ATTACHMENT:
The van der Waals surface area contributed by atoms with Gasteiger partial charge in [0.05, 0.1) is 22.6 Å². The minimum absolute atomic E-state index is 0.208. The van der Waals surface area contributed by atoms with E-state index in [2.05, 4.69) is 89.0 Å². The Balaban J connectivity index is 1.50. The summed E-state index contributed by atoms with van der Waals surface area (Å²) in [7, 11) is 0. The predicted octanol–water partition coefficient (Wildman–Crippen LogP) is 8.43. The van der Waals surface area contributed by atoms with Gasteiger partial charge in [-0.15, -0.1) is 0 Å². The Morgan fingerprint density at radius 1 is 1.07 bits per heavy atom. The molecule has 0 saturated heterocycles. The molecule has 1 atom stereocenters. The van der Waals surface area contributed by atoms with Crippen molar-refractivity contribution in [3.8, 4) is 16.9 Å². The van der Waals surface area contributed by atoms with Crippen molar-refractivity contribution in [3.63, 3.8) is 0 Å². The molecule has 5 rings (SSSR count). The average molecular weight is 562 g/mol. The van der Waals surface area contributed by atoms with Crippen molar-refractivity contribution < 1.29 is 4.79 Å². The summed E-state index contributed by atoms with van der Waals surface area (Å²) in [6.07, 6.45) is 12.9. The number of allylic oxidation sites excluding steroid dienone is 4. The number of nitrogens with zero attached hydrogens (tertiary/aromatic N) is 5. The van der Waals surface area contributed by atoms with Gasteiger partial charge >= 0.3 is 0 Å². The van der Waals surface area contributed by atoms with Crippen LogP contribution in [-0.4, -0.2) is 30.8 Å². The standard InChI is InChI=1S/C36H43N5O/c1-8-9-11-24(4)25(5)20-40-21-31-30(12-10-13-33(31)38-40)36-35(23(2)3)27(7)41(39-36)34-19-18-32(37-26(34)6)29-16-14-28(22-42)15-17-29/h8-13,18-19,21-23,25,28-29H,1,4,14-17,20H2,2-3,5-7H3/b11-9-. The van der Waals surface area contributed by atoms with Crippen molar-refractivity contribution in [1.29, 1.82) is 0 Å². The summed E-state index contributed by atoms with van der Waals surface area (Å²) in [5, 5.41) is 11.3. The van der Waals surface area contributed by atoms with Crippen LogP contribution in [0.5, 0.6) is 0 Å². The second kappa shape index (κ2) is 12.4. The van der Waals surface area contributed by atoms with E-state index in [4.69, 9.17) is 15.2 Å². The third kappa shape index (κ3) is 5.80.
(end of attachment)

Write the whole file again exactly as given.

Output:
The van der Waals surface area contributed by atoms with Gasteiger partial charge in [0.05, 0.1) is 22.6 Å². The minimum absolute atomic E-state index is 0.208. The van der Waals surface area contributed by atoms with E-state index in [2.05, 4.69) is 89.0 Å². The Balaban J connectivity index is 1.50. The summed E-state index contributed by atoms with van der Waals surface area (Å²) in [7, 11) is 0. The predicted octanol–water partition coefficient (Wildman–Crippen LogP) is 8.43. The van der Waals surface area contributed by atoms with Gasteiger partial charge in [-0.15, -0.1) is 0 Å². The Morgan fingerprint density at radius 1 is 1.07 bits per heavy atom. The molecule has 0 saturated heterocycles. The molecule has 1 atom stereocenters. The van der Waals surface area contributed by atoms with Crippen molar-refractivity contribution in [3.8, 4) is 16.9 Å². The van der Waals surface area contributed by atoms with Crippen molar-refractivity contribution in [3.63, 3.8) is 0 Å². The molecule has 5 rings (SSSR count). The average molecular weight is 562 g/mol. The van der Waals surface area contributed by atoms with Crippen molar-refractivity contribution < 1.29 is 4.79 Å². The summed E-state index contributed by atoms with van der Waals surface area (Å²) in [6.07, 6.45) is 12.9. The number of allylic oxidation sites excluding steroid dienone is 4. The number of nitrogens with zero attached hydrogens (tertiary/aromatic N) is 5. The van der Waals surface area contributed by atoms with Gasteiger partial charge >= 0.3 is 0 Å². The van der Waals surface area contributed by atoms with Crippen LogP contribution in [-0.4, -0.2) is 30.8 Å². The standard InChI is InChI=1S/C36H43N5O/c1-8-9-11-24(4)25(5)20-40-21-31-30(12-10-13-33(31)38-40)36-35(23(2)3)27(7)41(39-36)34-19-18-32(37-26(34)6)29-16-14-28(22-42)15-17-29/h8-13,18-19,21-23,25,28-29H,1,4,14-17,20H2,2-3,5-7H3/b11-9-. The van der Waals surface area contributed by atoms with Crippen molar-refractivity contribution in [1.29, 1.82) is 0 Å². The summed E-state index contributed by atoms with van der Waals surface area (Å²) in [5, 5.41) is 11.3. The van der Waals surface area contributed by atoms with Crippen LogP contribution in [0.5, 0.6) is 0 Å². The second kappa shape index (κ2) is 12.4. The van der Waals surface area contributed by atoms with E-state index in [4.69, 9.17) is 15.2 Å². The third kappa shape index (κ3) is 5.80.